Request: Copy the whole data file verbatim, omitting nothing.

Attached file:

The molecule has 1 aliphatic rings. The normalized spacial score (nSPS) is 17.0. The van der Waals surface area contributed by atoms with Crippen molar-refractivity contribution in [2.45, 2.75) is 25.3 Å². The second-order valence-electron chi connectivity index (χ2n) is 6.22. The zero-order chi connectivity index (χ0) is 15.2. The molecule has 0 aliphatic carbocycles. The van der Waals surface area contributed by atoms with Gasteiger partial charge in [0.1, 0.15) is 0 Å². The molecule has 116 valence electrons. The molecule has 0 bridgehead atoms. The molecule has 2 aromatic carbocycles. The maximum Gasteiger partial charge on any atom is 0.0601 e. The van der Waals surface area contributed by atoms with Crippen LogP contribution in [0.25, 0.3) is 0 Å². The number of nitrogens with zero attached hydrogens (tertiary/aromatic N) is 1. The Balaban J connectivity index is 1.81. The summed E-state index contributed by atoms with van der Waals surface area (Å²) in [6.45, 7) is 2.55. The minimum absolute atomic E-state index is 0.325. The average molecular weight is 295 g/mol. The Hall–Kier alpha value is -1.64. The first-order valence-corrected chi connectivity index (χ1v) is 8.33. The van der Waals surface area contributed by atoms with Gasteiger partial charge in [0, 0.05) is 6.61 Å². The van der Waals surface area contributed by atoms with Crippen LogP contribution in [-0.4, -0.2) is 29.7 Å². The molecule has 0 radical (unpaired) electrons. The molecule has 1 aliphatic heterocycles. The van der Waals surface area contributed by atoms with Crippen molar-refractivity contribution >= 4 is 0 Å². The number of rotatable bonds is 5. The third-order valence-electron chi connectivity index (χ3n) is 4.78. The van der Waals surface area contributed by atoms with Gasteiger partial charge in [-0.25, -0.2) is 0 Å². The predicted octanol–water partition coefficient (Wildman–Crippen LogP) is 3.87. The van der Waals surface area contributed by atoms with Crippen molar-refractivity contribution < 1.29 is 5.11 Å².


The molecule has 1 aliphatic rings. The normalized spacial score (nSPS) is 17.0. The van der Waals surface area contributed by atoms with Crippen molar-refractivity contribution in [2.45, 2.75) is 25.3 Å². The second-order valence-electron chi connectivity index (χ2n) is 6.22. The zero-order chi connectivity index (χ0) is 15.2. The molecule has 0 aliphatic carbocycles. The van der Waals surface area contributed by atoms with Gasteiger partial charge in [0.1, 0.15) is 0 Å². The molecule has 116 valence electrons. The molecule has 0 bridgehead atoms. The molecule has 2 aromatic carbocycles. The maximum Gasteiger partial charge on any atom is 0.0601 e. The van der Waals surface area contributed by atoms with Crippen LogP contribution in [0.25, 0.3) is 0 Å². The number of nitrogens with zero attached hydrogens (tertiary/aromatic N) is 1. The Balaban J connectivity index is 1.81. The summed E-state index contributed by atoms with van der Waals surface area (Å²) in [6.45, 7) is 2.55. The minimum absolute atomic E-state index is 0.325. The average molecular weight is 295 g/mol. The Hall–Kier alpha value is -1.64. The first-order valence-corrected chi connectivity index (χ1v) is 8.33. The van der Waals surface area contributed by atoms with Gasteiger partial charge in [0, 0.05) is 6.61 Å². The van der Waals surface area contributed by atoms with Crippen LogP contribution in [-0.4, -0.2) is 29.7 Å². The molecule has 0 radical (unpaired) electrons. The molecule has 1 aliphatic heterocycles. The van der Waals surface area contributed by atoms with Crippen molar-refractivity contribution >= 4 is 0 Å². The number of rotatable bonds is 5. The third-order valence-electron chi connectivity index (χ3n) is 4.78. The van der Waals surface area contributed by atoms with Gasteiger partial charge in [-0.25, -0.2) is 0 Å². The predicted octanol–water partition coefficient (Wildman–Crippen LogP) is 3.87. The van der Waals surface area contributed by atoms with Crippen molar-refractivity contribution < 1.29 is 5.11 Å².